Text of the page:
Bonhoeffer :: Chapter 13 The Enemy

We’re continuing on in Dietrich Bonhoeffer’s Cost of Discipleship. We left off, if you remember, with Jesus seated on a hill talking to his disciples. The disciples have been with Jesus for a little while now. They have seen him do the impossible (healing the sick, casting out demons, feeding the hungry) and they are beginning to suspect Jesus is more. Jesus is more than a just a teacher, more than just a rabbi, maybe more than just a man. Jesus has their full attention.

And Jesus is now telling the disciples what it will mean to be his followers. To be a disciple means showing obedience to a new way of living. Jesus says "You have heard it said … But I say to you" and the disciples must tread the path that Jesus lays out. Jesus is talking now about our relationship to our enemies.

Matt 5
43 "You have heard that it was said, 'You shall love your neighbor and hate your enemy.' 44 But I say to you, love your enemies, bless those who curse you, do good to those who hate you, and pray for those who spitefully use you and persecute you, 45 that you may be sons of your Father in heaven; for He makes His sun rise on the evil and on the good, and sends rain on the just and on the unjust.46 For if you love those who love you, what reward have you? Do not even the tax collectors do the same? 47 And if you greet your brethren only, what do you do more than others? Do not even the tax collectors do so? 48 Therefore you shall be perfect, just as your Father in heaven is perfect.

Jesus again is issuing an extraordinary command. Love your enemies! What could be more ridiculous than this? We humans seem to have a built in sense of morality that has a certain amount of commonality across time, space, and culture. While people from different cultures have done things differently, almost every culture promotes loving and caring for your family, being brave, being honest (to your friends at least), displaying loyalty to your nation, tribe or race and so on. These are examples of common morality, what C. S. Lewis called the "Tao". They apparently make sense to most people and we instinctively feel that they are right.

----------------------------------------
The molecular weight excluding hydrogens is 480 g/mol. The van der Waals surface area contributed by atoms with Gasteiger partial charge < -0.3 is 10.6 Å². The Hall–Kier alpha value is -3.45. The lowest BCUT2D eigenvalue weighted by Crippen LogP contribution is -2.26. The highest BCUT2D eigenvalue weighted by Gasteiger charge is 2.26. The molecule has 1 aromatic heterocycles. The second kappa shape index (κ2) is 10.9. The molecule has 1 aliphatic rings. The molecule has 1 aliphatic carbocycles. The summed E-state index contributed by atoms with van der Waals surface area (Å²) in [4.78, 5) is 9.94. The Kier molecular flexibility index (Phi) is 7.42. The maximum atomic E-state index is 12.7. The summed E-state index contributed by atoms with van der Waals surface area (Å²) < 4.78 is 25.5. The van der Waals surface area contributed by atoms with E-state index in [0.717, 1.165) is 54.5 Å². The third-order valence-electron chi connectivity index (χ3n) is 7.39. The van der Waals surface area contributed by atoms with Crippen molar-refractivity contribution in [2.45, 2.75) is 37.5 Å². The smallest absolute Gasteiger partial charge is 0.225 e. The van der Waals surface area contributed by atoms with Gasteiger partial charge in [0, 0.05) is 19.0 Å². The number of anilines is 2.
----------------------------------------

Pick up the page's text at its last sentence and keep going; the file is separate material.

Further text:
Loving your enemies is not part of this common morality. Most cultures have a word for people who love their enemies: traitors. If you don’t believe me, you can test people’s reaction yourself. Tell someone, even another Christian, that you have been praying for the safety of Iraqi soldiers and you very likely will get a lecture in response. Put up a banner in your window that says "God bless America/God Bless Iraq". Just don’t be surprised if even mere lip service to loving your enemies draws others’ ire. Jesus here is describing a way of living that is quite beyond human imagination. We literally can’t quite get our minds around the idea of loving our enemies. Surely, we tend to think, there must be some way to soften what he says. Surely he doesn’t mean we have to love really evil people or people who actually want to do us harm.

How are we to understand his instructions? I recently listened to a sermon by a local minister who argued that the Sermon on the Mount must be understood in a personal sense that in no way conflicts with our duty to obey the Government and wage war when necessary.